Losing customers' personal identifying information (PII) and financial loss are the top two concerns of small business finance executives today, according to a recent article by CFO.com.
“For the C suite, the concern is mostly the reputation damage that could result from a data breach. Although we don’t always think of brands in the same way we think of other balance sheet assets, an organization's most valuable asset is often its brand. However, brand equity can quickly disappear in the wake of a breach, affecting PE ratios and the overall market capitalization of the business, as the value of shares drops in anticipation of reduced cash flows resulting from lost customers”, said Inigo Merino, CEO of threat management firm Cienaga Systems.
So what is at the core of this issue and why is it so difficult to resolve? Security experts argue that it's a combination of a generalized lack of management and board understanding of the nature of the problem, resulting in insufficient resources and funding. Management, on the other hand, often argue about the difficulty of quantifying the risk and measuring return on investment for security projects. Whatever the reason is, today most cyber attacks are directed at small and medium sized businesses, according to Verizon Business’ annual report.
“It's well known that the so-called 1% fund and staff their cybersecurity programs to implement better defense in depth. However, almost every organization can benefit substantially from implementing similar approaches to what the 1% implements. In the past, the obstacle to implementing such defense in depth has been the complexity of properly gauging cyber risk, combined with the prohibitive costs of implementing such measures, but today there are alternatives." Said Scott Edgar, senior software developer at Cienaga Systems.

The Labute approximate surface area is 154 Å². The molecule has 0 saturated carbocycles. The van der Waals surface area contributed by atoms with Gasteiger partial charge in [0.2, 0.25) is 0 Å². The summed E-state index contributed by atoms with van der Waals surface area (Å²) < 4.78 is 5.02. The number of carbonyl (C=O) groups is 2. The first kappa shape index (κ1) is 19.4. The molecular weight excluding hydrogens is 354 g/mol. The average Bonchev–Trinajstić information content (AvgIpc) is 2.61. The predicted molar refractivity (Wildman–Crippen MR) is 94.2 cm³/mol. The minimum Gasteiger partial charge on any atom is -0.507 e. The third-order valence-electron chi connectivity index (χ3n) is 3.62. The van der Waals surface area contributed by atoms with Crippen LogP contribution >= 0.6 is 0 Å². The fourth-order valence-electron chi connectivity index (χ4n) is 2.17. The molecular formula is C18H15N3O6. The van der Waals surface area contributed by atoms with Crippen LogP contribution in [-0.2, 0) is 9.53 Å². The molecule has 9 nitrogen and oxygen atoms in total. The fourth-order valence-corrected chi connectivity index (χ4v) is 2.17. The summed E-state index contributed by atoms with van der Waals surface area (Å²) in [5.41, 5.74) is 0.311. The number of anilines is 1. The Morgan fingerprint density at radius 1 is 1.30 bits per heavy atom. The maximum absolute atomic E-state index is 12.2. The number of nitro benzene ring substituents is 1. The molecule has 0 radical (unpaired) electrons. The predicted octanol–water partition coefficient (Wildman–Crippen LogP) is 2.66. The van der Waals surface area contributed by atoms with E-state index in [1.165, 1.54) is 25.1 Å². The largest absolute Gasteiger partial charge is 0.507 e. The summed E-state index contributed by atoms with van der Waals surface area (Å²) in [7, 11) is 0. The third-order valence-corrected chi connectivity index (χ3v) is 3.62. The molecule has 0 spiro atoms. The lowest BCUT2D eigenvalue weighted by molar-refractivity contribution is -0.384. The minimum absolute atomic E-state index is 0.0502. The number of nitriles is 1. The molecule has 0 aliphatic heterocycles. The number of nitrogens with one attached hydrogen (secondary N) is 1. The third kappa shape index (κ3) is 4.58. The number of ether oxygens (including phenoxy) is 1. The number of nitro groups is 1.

Specifically, in 1% organizations, teams of individuals highly specialized in threat management (known as CERT, CIRT or CSIRT teams) continuously monitor intelligence feeds and security logs to detect whatever got through automated defenses -- and to stay ahead of attackers. This sophisticated approach to monitoring networks and reviewing logs preemptively given intelligence feeds has long been advocated by leading security organizations. However, few organizations outside the 1% practice it due in part to the prohibitive expense associated with this highly specialized human-based approach.
This is changing, however. Today, organizations like Cienaga Systems are already offering artificial-intelligence based solutions which can autonomously monitor networks and take preventive action in real-time. A machine-based approach results in more accessible and accurate security monitoring for organizations.
Cienaga System's Security as a Service offering, named DejaVu, is a Cloud-based solution which automates the work a CSIRT team would do: it continuously monitors networks looking for patterns of behavior which could develop into compromises, alerting technical staff immediately of any such possibilities. The solution correlates across multiple customers and can even discover new and innovative attack vectors, based on mutations of attacks observed in real life. The company, which is run by a professional team has said it is working on automated response capabilities but has not yet disclosed when these will be available through its platform.
Having the peace of mind knowing that your network and business are actively being monitored will allow you to focus on your core competencies. Best of all, Cienaga Systems will even help you make the business case to get a free trial of DejaVu going for your organization!
Through the use of Genetically Engineered Cyber Security, Cienaga Systems technologies offer organizations the easiest way to monitor their networks and reduce cyber risk while increasing PCI, HIPAA and regulatory compliance.